Thursday, February 11, 2010

Hebrews 5: The High Priest

The book of Hebrews was written to Jewish believers who were falling away from the true doctrine -- the gospel of Jesus. The book was intended to restore them and to eradicate the wrong thinking that had crept in.

In Hebrews 5, we read about the tradition from the Old Testament of having high priests. This description is so sweet and tender. It was the responsibility of the high priest to "deal gently with those who [were] ignorant and [had gone] astray." This model is not what I associate with Mosaic Law. I guess it's because I tend to generalize, imagining it as rigid and void of grace, as if the Pharisees were always in charge. But that's inaccurate, and certainly not what God intended. God didn't want Israelites cut off because of sin; instead He assigned the most revered religious leader among them to gently restore the lost. According to this passage, being a high priest was not a role that involved being removed from everyday life, holed up in a hebraic huddle. No, it was a job that required great interpersonal skills, compassion, mercy and dedication. In essence, being the high priest meant you were a shepherd of the people.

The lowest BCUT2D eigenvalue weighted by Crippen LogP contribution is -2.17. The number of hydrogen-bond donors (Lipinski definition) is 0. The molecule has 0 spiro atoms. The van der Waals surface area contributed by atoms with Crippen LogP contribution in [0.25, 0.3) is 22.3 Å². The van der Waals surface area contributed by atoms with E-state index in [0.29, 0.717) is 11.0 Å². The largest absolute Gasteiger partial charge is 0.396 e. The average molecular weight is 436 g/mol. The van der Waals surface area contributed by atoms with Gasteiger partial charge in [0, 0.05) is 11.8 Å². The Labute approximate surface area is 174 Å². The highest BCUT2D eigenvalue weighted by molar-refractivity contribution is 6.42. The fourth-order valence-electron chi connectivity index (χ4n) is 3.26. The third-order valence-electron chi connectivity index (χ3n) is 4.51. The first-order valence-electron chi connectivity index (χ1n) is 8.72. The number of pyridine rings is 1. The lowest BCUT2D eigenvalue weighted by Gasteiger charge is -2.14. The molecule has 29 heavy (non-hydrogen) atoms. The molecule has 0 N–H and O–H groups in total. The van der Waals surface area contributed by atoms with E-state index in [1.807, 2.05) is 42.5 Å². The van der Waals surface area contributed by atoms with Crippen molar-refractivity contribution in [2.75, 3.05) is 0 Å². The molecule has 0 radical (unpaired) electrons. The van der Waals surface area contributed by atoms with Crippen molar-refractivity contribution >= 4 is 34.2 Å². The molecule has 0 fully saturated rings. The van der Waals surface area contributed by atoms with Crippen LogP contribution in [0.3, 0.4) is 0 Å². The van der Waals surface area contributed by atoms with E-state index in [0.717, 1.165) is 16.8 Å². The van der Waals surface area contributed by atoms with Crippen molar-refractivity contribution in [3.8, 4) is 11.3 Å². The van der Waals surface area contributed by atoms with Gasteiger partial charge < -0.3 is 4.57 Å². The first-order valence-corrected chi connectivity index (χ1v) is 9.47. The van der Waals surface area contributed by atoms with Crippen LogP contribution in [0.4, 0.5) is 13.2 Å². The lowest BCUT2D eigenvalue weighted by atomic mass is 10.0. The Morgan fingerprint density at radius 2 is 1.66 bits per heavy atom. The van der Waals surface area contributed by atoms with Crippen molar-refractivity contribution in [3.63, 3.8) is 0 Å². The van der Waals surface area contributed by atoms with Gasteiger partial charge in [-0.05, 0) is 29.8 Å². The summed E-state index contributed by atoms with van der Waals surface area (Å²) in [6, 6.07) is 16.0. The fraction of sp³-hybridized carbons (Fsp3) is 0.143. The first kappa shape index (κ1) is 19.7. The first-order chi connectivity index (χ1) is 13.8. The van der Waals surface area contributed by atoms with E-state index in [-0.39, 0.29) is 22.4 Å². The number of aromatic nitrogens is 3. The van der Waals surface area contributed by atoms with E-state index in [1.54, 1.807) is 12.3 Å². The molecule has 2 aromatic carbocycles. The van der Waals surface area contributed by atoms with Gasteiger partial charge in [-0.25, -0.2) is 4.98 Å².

So who then is the perfect high priest? Jesus Christ is, because He is also the Good Shepherd. In fact, all of the beautiful pictures of what God intended for the Israelites are fulfilled in the person of Jesus Christ. He is the perfect High Priest, sympathizing with our weaknesses and offering his very life to atone for our sins. He deals with us gently, even when we are ignorant and go astray like ingrates. He is ever full of love and compassion. No matter what.

Have we taken our High Priest for granted? Have we fought the loving staff of our Good Shepherd? And what does it mean to be Christ-like in this context? Do we gently restore those who go astray or do we cut them off?

This week may we embrace the atoning sacrifice and restorative love of our Savior, and may we emulate Him as we gently love ALL whom God has placed in our path.

1 comment:

Elizabeth said...

Never thought about the high priest being gentle and compassionate as part of the job. Thanks for writing, K!